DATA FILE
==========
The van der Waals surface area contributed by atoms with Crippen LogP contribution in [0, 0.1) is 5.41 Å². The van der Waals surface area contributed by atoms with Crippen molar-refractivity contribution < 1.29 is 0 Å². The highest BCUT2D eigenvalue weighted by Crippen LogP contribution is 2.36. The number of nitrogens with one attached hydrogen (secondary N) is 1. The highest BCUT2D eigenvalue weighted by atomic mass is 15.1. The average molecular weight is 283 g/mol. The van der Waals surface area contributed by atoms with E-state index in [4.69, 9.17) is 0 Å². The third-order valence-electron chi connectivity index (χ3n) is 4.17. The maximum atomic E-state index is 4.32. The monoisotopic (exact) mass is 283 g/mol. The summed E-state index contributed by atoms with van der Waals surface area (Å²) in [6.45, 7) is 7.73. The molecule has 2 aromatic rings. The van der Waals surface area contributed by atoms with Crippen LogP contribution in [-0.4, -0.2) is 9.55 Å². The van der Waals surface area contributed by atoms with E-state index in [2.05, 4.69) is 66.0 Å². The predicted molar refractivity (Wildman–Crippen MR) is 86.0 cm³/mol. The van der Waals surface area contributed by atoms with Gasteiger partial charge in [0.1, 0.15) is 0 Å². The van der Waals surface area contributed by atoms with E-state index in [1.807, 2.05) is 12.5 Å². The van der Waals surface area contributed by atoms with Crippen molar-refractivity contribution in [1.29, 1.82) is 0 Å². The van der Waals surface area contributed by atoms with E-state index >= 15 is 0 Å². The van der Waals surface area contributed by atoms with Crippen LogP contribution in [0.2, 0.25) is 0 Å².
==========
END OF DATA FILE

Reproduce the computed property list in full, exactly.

The van der Waals surface area contributed by atoms with Crippen LogP contribution in [0, 0.1) is 5.41 Å². The van der Waals surface area contributed by atoms with Crippen molar-refractivity contribution < 1.29 is 0 Å². The highest BCUT2D eigenvalue weighted by Crippen LogP contribution is 2.36. The number of nitrogens with one attached hydrogen (secondary N) is 1. The highest BCUT2D eigenvalue weighted by atomic mass is 15.1. The average molecular weight is 283 g/mol. The van der Waals surface area contributed by atoms with E-state index in [4.69, 9.17) is 0 Å². The third-order valence-electron chi connectivity index (χ3n) is 4.17. The maximum atomic E-state index is 4.32. The monoisotopic (exact) mass is 283 g/mol. The summed E-state index contributed by atoms with van der Waals surface area (Å²) in [6.45, 7) is 7.73. The molecule has 2 aromatic rings. The van der Waals surface area contributed by atoms with Crippen LogP contribution in [-0.4, -0.2) is 9.55 Å². The van der Waals surface area contributed by atoms with E-state index in [2.05, 4.69) is 66.0 Å². The predicted molar refractivity (Wildman–Crippen MR) is 86.0 cm³/mol. The van der Waals surface area contributed by atoms with Gasteiger partial charge in [0.1, 0.15) is 0 Å². The van der Waals surface area contributed by atoms with E-state index in [1.807, 2.05) is 12.5 Å². The van der Waals surface area contributed by atoms with Crippen molar-refractivity contribution in [1.29, 1.82) is 0 Å². The van der Waals surface area contributed by atoms with E-state index >= 15 is 0 Å². The van der Waals surface area contributed by atoms with Crippen LogP contribution in [0.2, 0.25) is 0 Å².